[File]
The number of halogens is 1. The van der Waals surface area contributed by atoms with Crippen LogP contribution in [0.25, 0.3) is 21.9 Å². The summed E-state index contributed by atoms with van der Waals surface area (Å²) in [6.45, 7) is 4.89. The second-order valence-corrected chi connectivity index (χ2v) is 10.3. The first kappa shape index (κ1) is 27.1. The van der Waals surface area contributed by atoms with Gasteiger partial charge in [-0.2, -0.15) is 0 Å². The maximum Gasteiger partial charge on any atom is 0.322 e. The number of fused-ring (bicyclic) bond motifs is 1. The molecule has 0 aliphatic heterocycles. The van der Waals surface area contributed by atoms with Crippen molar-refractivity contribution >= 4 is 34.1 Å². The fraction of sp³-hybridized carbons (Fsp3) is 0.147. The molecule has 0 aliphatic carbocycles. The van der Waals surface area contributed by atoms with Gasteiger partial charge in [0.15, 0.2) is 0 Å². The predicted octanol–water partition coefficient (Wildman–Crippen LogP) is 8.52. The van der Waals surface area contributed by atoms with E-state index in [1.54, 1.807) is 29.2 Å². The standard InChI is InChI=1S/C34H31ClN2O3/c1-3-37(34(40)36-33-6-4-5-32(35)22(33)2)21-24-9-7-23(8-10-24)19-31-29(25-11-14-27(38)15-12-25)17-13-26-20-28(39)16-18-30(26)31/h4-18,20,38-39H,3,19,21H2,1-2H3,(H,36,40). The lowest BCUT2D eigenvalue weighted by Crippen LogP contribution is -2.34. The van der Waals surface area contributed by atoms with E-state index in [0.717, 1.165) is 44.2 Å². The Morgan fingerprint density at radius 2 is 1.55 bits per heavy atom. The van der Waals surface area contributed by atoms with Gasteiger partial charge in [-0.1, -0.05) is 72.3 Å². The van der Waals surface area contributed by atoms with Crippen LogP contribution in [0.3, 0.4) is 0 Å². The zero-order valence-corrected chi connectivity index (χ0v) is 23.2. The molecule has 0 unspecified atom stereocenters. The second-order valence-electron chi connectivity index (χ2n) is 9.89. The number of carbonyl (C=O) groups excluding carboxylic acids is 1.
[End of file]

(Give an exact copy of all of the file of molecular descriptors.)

The number of halogens is 1. The van der Waals surface area contributed by atoms with Crippen LogP contribution in [0.25, 0.3) is 21.9 Å². The summed E-state index contributed by atoms with van der Waals surface area (Å²) in [6.45, 7) is 4.89. The second-order valence-corrected chi connectivity index (χ2v) is 10.3. The first kappa shape index (κ1) is 27.1. The van der Waals surface area contributed by atoms with Gasteiger partial charge in [-0.2, -0.15) is 0 Å². The maximum Gasteiger partial charge on any atom is 0.322 e. The number of fused-ring (bicyclic) bond motifs is 1. The molecule has 0 aliphatic heterocycles. The van der Waals surface area contributed by atoms with Crippen molar-refractivity contribution >= 4 is 34.1 Å². The fraction of sp³-hybridized carbons (Fsp3) is 0.147. The molecule has 0 aliphatic carbocycles. The van der Waals surface area contributed by atoms with Gasteiger partial charge in [0.15, 0.2) is 0 Å². The predicted octanol–water partition coefficient (Wildman–Crippen LogP) is 8.52. The van der Waals surface area contributed by atoms with E-state index in [1.54, 1.807) is 29.2 Å². The standard InChI is InChI=1S/C34H31ClN2O3/c1-3-37(34(40)36-33-6-4-5-32(35)22(33)2)21-24-9-7-23(8-10-24)19-31-29(25-11-14-27(38)15-12-25)17-13-26-20-28(39)16-18-30(26)31/h4-18,20,38-39H,3,19,21H2,1-2H3,(H,36,40). The lowest BCUT2D eigenvalue weighted by Crippen LogP contribution is -2.34. The van der Waals surface area contributed by atoms with E-state index in [0.717, 1.165) is 44.2 Å². The Morgan fingerprint density at radius 2 is 1.55 bits per heavy atom. The van der Waals surface area contributed by atoms with Gasteiger partial charge in [-0.1, -0.05) is 72.3 Å². The van der Waals surface area contributed by atoms with Crippen LogP contribution in [0.3, 0.4) is 0 Å². The zero-order valence-corrected chi connectivity index (χ0v) is 23.2. The molecule has 0 unspecified atom stereocenters. The second-order valence-electron chi connectivity index (χ2n) is 9.89. The number of carbonyl (C=O) groups excluding carboxylic acids is 1.